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Poster for the debut production of Geoff Nelson's new troupe, A Portable Theatre

Poster for The Duck Variations, starring Jonathan Putnam (seated) and Geoffrey Nelson (photo courtesy of A Portable Theatre)

By Richard Ades

After watching a local 2012 production of November, David Mamet’s clunky attempt at political satire, it was hard to get enthused over the prospect of seeing another Mamet comedy.

On the other hand, it was easy to get enthused over the prospect of seeing the debut of Geoffrey Nelson’s new touring troupe, A Portable Theatre. Especially since the production starred both Nelson and longtime cohort Jonathan Putnam.

The two CATCO alums have been doing theater together for more than 30 years, as Nelson noted on opening night, and it shows in the easy way they play off each other. Working under Nelson’s direction, they mine every bit of humor from Mamet’s two-person one-act, The Duck Variations.

The surprising bonus, for those who suffered through November, is that the one-act has quite of bit of humor to mine. Written in 1972, when Mamet was just closing in on the quarter-century mark, it’s basically a wide-ranging conversation between two strangers who meet in a park.

Politics, economics, friendship, pollution—these and more topics come up. But the conversation starts with and often returns to ducks, with which each of the men seems to identify in various ways. Being at an age when they’re aware of their own mortality, they particularly sympathize with the males who attain leadership roles only to be replaced by younger males when they’re felled by death.

It’s all a bit profound, and just a little sad. Mostly, though, it’s funny, thanks to the personality clashes that arise.

Emil (Nelson) is frankly lonely and is happy to find someone to talk to, but he can’t help being annoyed by his companion’s tendency to bloviate on subjects he obviously knows little about. George (Putnam), for his part, becomes both annoyed and defensive when his misstatements are questioned.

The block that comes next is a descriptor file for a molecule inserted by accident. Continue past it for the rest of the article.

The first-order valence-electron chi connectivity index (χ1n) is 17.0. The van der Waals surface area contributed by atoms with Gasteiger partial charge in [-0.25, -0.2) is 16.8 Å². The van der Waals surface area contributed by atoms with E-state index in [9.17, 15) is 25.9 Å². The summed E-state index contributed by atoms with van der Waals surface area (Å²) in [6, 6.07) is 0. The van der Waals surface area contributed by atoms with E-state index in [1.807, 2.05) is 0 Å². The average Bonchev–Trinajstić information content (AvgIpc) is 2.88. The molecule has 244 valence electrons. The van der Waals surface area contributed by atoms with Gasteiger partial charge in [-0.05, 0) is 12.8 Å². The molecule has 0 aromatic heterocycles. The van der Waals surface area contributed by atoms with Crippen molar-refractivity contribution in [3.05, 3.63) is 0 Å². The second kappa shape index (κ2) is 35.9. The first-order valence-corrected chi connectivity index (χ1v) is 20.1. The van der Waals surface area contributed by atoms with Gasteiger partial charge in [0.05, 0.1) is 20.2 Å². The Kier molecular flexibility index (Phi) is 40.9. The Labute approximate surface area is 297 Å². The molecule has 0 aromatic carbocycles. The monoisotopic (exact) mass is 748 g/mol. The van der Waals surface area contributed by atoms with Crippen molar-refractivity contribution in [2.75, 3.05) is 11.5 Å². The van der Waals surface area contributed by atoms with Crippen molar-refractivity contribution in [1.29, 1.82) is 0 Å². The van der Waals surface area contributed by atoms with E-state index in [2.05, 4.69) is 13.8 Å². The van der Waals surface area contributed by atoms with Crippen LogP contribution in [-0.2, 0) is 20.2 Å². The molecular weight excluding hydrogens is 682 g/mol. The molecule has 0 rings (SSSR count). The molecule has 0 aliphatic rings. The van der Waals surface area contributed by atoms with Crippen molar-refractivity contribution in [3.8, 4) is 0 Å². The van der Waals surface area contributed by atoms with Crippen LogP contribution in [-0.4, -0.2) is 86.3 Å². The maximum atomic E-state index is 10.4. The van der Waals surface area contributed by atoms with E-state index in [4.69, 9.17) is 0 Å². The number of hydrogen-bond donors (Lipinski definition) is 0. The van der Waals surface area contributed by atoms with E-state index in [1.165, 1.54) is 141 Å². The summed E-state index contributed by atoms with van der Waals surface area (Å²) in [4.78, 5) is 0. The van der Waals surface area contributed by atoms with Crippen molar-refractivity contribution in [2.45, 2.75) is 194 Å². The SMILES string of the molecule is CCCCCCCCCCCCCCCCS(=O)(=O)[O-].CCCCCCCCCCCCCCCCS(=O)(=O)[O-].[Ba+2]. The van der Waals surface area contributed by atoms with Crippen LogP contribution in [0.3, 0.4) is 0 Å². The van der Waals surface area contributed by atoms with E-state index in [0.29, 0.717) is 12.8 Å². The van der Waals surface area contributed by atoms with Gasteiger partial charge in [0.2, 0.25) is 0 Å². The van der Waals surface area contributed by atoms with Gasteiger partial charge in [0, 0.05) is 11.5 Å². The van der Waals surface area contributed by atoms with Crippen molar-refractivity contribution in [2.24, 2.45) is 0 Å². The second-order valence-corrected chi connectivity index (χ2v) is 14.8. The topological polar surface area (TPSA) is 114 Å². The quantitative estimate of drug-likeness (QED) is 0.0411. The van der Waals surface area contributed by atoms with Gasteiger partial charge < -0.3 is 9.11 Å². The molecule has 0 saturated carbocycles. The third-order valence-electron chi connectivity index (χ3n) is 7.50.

At one point, George goes so far as to insist that birds are the only animals capable of flight. Only later, after Emil drops the subject, is he willing to admit that insects also have been known to take wing.

In a talkback session after the opening-night performance, Nelson explained that the characters are meant to be in their 60s. That probably seemed ancient to the then-20-something playwright, who imbued them with several familiar characteristics of old age.

Being in his 60s himself, Nelson said, he actually thinks of the men as being in their 80s. However, neither actor makes an obvious effort to age his character. This subtle approach allows Emil and George to come across, not as stereotypical oldsters, but as individuals who are touchingly vulnerable and recognizably—and hilariously—human.

A Portable Theatre will present The Duck Variations through June 23. Show times are 8 p.m. Saturday and 2 p.m. Sunday at the BalletMet Performance Space, 322 Mount Vernon Ave.; and 8 p.m. Wednesday and 11 a.m. Thursday at Abbey Theater of Dublin, 5600 Post Road. Running time: 50 minutes. Tickets are $20, $10 students ($15/$10 students at Thursday matinee). Aportabletheatre.com.

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